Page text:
Proa Sailing in Sri Lanka (1)

How promised a short report (in my well known rugged english) about my experiences during my holidays in November 2000. Independent from sailing Sri Lanka is a wonderful country which gives a very comfort view into exotic botany and wild life.

From the capital Colombo we first went to south to Hikkaduwa. We saw a lot of outriggers (here named URUA) on the beaches, but all without sails. Some talks with the inhabitants give, that in this regions all fisherman are rowing or motoring. Even 12 m long boats are used for fishing - with oars. In this case a team needs 7 men, a skipper 4 rowers and 2 for the net.

I talked in Hikkaduwa with a boat builder, who worked an a 12 m outrigger behind his cottage. His boat was always reduced to a oneway-proa with a cutted bow for the 25 HP outboarder. Very interest to me was his estimation of weight: Around 3 tons! I believe him, because I tried to lift the 8m long ama of massive teak ... and I think it weighed about 4-500 kg.

Where are now my theoretic intentions of a light proa, which is dancing over the waves? More about later.
In a corner of the boat builders garden I found the rests of old proas, which planks are connected with copper nails. In time half of the outriggers in Sri Lanka are even made of wood with stitched hulls, but the polyester constructions are coming.

After a week in the south of the island, we made the usual 5 days round trip to the ancient cities of the kings. We had by recommendation of friends a very secure and friendly driver with a air conditioned van for our own disposal (on request I can give his address).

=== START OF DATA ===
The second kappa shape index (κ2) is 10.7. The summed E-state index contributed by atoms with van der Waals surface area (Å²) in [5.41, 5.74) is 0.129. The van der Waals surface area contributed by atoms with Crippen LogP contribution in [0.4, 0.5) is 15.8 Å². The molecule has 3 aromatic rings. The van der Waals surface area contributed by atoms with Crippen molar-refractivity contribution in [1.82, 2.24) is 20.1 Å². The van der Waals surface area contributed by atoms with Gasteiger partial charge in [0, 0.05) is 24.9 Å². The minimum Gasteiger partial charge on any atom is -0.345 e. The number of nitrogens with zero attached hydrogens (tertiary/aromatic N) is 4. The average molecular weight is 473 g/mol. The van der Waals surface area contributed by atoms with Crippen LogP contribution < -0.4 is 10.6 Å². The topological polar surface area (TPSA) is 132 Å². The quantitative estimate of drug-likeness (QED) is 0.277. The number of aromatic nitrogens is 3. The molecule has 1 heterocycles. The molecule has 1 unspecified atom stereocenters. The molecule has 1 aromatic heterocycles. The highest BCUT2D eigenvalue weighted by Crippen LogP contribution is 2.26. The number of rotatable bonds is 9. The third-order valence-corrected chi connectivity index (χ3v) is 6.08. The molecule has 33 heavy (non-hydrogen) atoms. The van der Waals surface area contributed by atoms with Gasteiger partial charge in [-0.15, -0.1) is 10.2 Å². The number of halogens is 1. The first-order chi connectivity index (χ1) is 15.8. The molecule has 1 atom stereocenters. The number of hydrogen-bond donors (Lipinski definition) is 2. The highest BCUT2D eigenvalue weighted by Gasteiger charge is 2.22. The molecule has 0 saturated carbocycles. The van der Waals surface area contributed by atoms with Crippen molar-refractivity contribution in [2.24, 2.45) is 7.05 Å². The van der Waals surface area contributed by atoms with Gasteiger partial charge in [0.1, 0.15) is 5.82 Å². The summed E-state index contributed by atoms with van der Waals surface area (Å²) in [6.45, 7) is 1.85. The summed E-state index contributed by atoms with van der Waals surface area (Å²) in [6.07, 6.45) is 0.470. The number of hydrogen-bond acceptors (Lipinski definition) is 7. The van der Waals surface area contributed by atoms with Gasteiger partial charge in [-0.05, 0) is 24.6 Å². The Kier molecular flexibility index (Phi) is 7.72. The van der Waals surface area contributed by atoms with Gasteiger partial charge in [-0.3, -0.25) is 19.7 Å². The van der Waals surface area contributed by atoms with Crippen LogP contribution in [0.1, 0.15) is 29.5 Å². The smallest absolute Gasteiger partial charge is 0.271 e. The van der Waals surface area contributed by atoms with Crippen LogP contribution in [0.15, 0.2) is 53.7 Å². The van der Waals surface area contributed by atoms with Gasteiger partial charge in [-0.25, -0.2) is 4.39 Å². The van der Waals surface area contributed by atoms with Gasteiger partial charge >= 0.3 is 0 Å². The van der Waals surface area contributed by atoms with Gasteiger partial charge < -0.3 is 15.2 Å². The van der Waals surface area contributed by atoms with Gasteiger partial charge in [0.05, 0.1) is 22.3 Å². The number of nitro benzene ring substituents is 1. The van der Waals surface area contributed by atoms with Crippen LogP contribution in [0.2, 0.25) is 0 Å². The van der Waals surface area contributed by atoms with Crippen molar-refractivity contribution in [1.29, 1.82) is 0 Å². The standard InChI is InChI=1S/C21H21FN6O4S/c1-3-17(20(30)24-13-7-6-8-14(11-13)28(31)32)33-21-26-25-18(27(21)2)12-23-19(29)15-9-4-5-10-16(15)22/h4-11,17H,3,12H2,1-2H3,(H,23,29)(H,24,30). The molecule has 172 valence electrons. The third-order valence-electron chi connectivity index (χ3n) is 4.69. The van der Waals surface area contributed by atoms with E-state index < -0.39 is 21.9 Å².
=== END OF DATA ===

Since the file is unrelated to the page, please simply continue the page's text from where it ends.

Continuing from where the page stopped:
At the end of our holidays we go to Negombo in the north of Colombo to stay the last days near the airport. Here I finally found the sailing proas (I should have read the report of Hans-Dieter Bader in the MULTIHULLS mag before).

But all the boats had their rigs down, so at least I could inspect it from near. The first I saw was, that they are non symmetric. This shows also the not in the middle fixed daggerboard and the position of the amas and masts. The rudders are simple planks with a hole on top for fixing them on the hull ends. The flexible sprit has a famous bearing carved out of one peace of hard wood.

Sprit and mast are made of 8-9 m long bamboo pipes. The giant bamboo in Sri Lanka grows until 30 m (eg. you can see in the Botanical Garden in Kandy). With this fantastically material before your eyes you forget the ridiculous alloy or carbon pieces at home.

On the other end of the beach I saw finally a brown sail at the horizon and after a 30 minutes walk we reached a ready to sail URUA.

Sri Lanka Sailing Part 2



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